Corporate Entrepreneurs or Rogue Middle Managers? A Framework for Ethical Corporate Entrepreneurship
Journal of Business Ethics 55 (1):13 - 30 (2004)
|Abstract||Corporate entrepreneurs - described in the academic literature as those managers or employees who do not follow the status quo of their co-workers - are depicted as visionaries who dream of taking the company in new directions. As a result, though, in overcoming internal obstacles to reaching their professional goals they can often walk a fine line between clever resourcefulness and outright rule breaking. A framework is presented as a guideline for middle managers and organizations seeking to impede unethical behaviors in the pursuit of entrepreneurial activity. This paper examines the barriers middle managers face in trying to be entrepreneurial in less supportive environments, the ethical consequences that can result, and a suggested assessment and training program for averting such dilemmas. We advise companies that embrace corporate entrepreneurship: (1) establish the needed flexibility, innovation, and employee initiative and risk-taking; (2) remove the barriers that the entrepreneurial middle manager may face to more closely align personal and organizational initiatives and reduce the need to behave unethically; and (3) include an ethical component to corporate training which will provide guidelines for instituting compliance and values components into the state-of-the-art corporate entrepreneurship programs.|
|Keywords||No keywords specified (fix it)|
|Categories||No categories specified (fix it)|
|Through your library||Configure|
Similar books and articles
Kuratko F. Donald & Michael G. Goldsby (2004). Corporate Entrepreneurs or Rogue Middle Managers? A Framework for Ethical Corporate Entrepreneurship. Journal of Business Ethics 55 (1).
Yves Fassin (2005). The Reasons Behind Non-Ethical Behaviour in Business and Entrepreneurship. Journal of Business Ethics 60 (3):265 - 279.
Lewis Long-fung Chau & Wai-sum Siu (2000). Ethical Decision-Making in Corporate Entrepreneurial Organizations. Journal of Business Ethics 23 (4):365 - 375.
Christine A. Hemingway (2005). Personal Values as a Catalyst for Corporate Social Entrepreneurship. Journal of Business Ethics 60 (3):233-249.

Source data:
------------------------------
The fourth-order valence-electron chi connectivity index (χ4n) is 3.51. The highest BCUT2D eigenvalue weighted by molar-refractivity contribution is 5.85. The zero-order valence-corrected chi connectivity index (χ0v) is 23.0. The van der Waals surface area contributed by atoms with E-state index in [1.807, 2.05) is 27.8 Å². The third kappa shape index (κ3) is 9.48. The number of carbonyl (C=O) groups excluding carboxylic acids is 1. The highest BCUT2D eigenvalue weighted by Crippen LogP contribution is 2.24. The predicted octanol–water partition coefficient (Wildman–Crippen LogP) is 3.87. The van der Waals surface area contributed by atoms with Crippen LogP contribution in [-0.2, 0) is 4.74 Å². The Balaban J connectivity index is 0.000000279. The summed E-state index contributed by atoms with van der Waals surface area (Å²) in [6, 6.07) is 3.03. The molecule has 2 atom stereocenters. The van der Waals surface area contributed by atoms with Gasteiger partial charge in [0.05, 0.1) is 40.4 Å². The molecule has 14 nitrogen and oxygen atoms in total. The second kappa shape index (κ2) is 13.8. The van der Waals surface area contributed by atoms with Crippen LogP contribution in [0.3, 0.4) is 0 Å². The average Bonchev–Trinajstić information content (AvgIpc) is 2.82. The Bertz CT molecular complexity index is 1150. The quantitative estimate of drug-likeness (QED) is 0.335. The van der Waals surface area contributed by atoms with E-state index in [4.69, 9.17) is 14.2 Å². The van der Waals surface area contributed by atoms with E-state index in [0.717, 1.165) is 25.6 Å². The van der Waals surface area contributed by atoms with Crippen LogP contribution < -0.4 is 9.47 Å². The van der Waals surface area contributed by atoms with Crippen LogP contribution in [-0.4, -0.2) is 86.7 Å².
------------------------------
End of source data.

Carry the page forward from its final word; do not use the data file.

Jeffrey Nesteruk (1991). The Ethical Significance of Corporate Law. Journal of Business Ethics 10 (9):723 - 727.
Jacquie L'Etang (1995). Ethical Corporate Social Responsibility: A Framework for Managers. Journal of Business Ethics 14 (2):125 - 132.
Christine A. Hemingway (2005). Personal Values As a Catalyst for Corporate Social Entrepreneurship. Journal of Business Ethics 60 (3):233-249.
Richard H. Guerrette (1988). Corporate Ethical Consulting: Developing Management Strategies for Corporate Ethics. Journal of Business Ethics 7 (5):373 - 380.
Alejandro Hazera (1995). A Comparison of Japanese and U.S. Corporate Financial Accountability and its Impact on the Responsibilities of Corporate Managers. Business Ethics Quarterly 5 (3):479-497.
Max Baker & John Roberts (2011). All in the Mind? Ethical Identity and the Allure of Corporate Responsibility. Journal of Business Ethics 101 (S1):5-15.
Christine Hemingway (2005). Personal Values As a Catalyst for Corporate Social Entrepreneurship. Journal of Business Ethics 60 (3):233-249.
Anusorn Singhapakdi, Somboom Salyachivin, Busaya Virakul & Vinich Veerayangkur (2000). Some Important Factors Underlying Ethical Decision Making of Managers in Thailand. Journal of Business Ethics 27 (3):271 - 284.
Merja Lähdesmäki (2012). Construction of Owner–Manager Identity in Corporate Social Responsibility Discourse. Business Ethics 21 (2):168-182.
Bruce L. Oliver (1999). Comparing Corporate Managers' Personal Values Over Three Decades, 1967--1995. Journal of Business Ethics 20 (2):147 - 161.
Laura Dunham (2007). The Ethical Dimensions of Creative Market Action. Business and Professional Ethics Journal 26 (1/4):3-39.
Sorry, there are not enough data points to plot this chart.
Added to index2011-05-29
Recent downloads (6 months)0
How can I increase my downloads?